Jag brukar hälla ner mjölken i mitt té (använder bara mjölk i té, vilket innebär att jag sällan hinner använda upp den innan “bäst före” gått ut…) och kolla hur den reagarar. Om den blandar sig bra med vätskan = okej. Om den klumpar sig, lite eller mycket = inte okej.
    Fast nu klumpar den sig FÖRE bäst före-datumet. Dags för en ny kyl (den här är från 70-talet och jobbar för högtryck, alltid, utan att lyckas hålla sig tillräckligt kall).
    Saltet var lite hysteriskt ja… Men jag skulle aldrig, aldrig DRICKA mjölk som gått ut, bluärk, man är väl svensk!

  2. Conor

    July 13, 2006 at 4:56 am

    Our local corner shop is clearly the anti-Sweden. It’s virtually impossible to find anything that’s on sale within the use-by period; certainly not any of the many products on ‘special’ (i.e. at the regular price for normal shops but less than the exorbitant prices normally charged at said corner shop).

  3. Pat

    April 30, 2007 at 8:58 pm

    Stopped by after you left a comment on my blog about use-by dates. Great blog – am just about to add you to my links.

  4. paddyK

    May 6, 2007 at 11:14 pm

    Pat: Thank you kindly.

    Everybody else: apologies for reply 8 months too late…

  5. Carl

    August 4, 2007 at 5:49 pm

    FIndes der noget land der er mere autoritetstro end Sverige (jo måske Danmark).

    Hvad med at ikke bare blind følge datomærkningen. Smag på milken og dan dig selv en opfattelse om den kan drikkes eller ikke!. Emperien længe leve!

  6. H

    April 7, 2009 at 10:34 pm

    We through away to much food! It’s good though, since you can buy “old food” for a penny, but for the world its a shame, we throw away i dont know how many kg per person and year of eatble food.

    But Salt-my good! How can you be idealistic, solidaric and vegetarian and have such anxiety.

    We are obsessed by fresh fruit too, only green bananas and so on.

  7. paddyK

    April 7, 2009 at 10:50 pm

    H: About 240 kg of food per person per year. Not all by us, but by shops, bakeries etc. It’s very sick. We all need to accept “old” food, and get some pigs to eat the food that is actually bad, and recycle it into pork.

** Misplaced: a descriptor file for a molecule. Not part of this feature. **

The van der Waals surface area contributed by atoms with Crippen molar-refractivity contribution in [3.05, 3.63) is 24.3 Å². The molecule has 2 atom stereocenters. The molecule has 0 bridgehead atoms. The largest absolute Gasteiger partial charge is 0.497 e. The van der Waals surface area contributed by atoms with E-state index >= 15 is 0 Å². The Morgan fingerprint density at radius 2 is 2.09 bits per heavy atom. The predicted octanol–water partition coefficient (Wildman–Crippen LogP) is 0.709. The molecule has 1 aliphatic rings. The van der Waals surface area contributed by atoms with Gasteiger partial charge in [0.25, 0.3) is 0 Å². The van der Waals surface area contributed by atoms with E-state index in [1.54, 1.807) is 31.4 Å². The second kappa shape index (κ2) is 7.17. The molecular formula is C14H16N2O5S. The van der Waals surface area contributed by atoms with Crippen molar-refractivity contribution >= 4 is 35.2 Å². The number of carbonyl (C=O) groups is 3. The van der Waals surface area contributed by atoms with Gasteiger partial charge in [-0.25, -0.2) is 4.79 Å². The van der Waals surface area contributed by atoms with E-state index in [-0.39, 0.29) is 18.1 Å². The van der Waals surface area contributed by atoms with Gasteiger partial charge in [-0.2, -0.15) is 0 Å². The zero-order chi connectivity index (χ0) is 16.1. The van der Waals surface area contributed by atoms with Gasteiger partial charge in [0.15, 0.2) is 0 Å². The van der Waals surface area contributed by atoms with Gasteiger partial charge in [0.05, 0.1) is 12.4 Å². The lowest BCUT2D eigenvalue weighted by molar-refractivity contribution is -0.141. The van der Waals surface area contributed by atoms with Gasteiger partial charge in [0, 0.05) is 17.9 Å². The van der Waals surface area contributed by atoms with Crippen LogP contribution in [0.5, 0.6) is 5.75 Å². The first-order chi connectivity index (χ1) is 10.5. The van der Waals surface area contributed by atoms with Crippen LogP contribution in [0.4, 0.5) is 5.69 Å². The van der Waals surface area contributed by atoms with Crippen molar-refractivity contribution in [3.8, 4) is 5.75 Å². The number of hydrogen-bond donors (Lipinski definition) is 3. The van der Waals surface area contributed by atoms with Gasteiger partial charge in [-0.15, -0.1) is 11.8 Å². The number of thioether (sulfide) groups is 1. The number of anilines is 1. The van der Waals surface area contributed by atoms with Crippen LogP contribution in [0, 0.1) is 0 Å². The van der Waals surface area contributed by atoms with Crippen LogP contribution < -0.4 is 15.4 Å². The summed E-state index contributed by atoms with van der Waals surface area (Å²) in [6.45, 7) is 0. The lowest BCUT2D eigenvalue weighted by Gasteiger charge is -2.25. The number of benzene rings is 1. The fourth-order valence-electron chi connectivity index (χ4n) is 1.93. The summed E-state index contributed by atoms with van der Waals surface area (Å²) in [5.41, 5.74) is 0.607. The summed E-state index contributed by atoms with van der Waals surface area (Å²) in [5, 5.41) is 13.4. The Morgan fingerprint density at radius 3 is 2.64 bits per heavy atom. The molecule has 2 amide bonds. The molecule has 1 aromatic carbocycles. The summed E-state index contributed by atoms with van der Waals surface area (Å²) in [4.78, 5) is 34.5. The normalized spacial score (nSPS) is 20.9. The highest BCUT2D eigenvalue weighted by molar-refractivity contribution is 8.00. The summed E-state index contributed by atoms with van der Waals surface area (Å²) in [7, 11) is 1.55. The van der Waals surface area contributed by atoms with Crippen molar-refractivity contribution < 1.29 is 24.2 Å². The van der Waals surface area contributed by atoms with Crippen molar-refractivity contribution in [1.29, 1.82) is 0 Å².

We are a very very sad society.

  8. ullis

    September 10, 2009 at 3:34 pm

    A few years back when me and my friends were visiting a cabin far far away from a store, and with everyone either being intoxicated/hungover no one could drive to the store. Everyone in the cabin had the munchies (the purely non-marijuana type) but all that existed in the cabin was a unopened bag of crisps, that has passed three months earlier.

    No one dared taste it, apart from me. I happily yet a little frightened munched the whole bag of it during the evening. The others had to go without anything. Poor sods. I lived!

    • paddyK

      September 10, 2009 at 3:39 pm

      Swedes are completely fucked up when it comes to that. Too much total belief in rules and the state, I guess. Let’s repeat – it is BEST BEFORE, and NOT “GOES OUT ON”. Read the text!

    • Ellet

      February 22, 2013 at 3:56 pm

      If I answer my own comment then?

  9. anaglyph

    July 7, 2010 at 1:23 am

    My favourite thing is the exactness of the dates on some things. And also dates on stuff like Vegemite, which, as all Australians know, does not expire EVER.

  10. Ellet

    February 22, 2013 at 3:55 pm

    Did you do anything to this post? Because it popped up in my RSS-reader and I was all “I do believe you have written about this exact topic before?”. I can also tell that I indeed commented on it back then.

  11. Ellet

    February 22, 2013 at 3:56 pm


  12. RBH

    February 23, 2013 at 12:42 am

    Erm, why did this just show up in Google Reader? Is there a time warp lurking nearby?

    • paddyK

      February 24, 2013 at 3:51 pm

      I posted the link on Facebook as part of a discussion. Maybe that short-circuited the Internet’s brain.

  13. Maddy

    March 24, 2014 at 9:22 am

    A little something I wrote inspired by your post:

  14. all hackz

    April 18, 2014 at 12:14 pm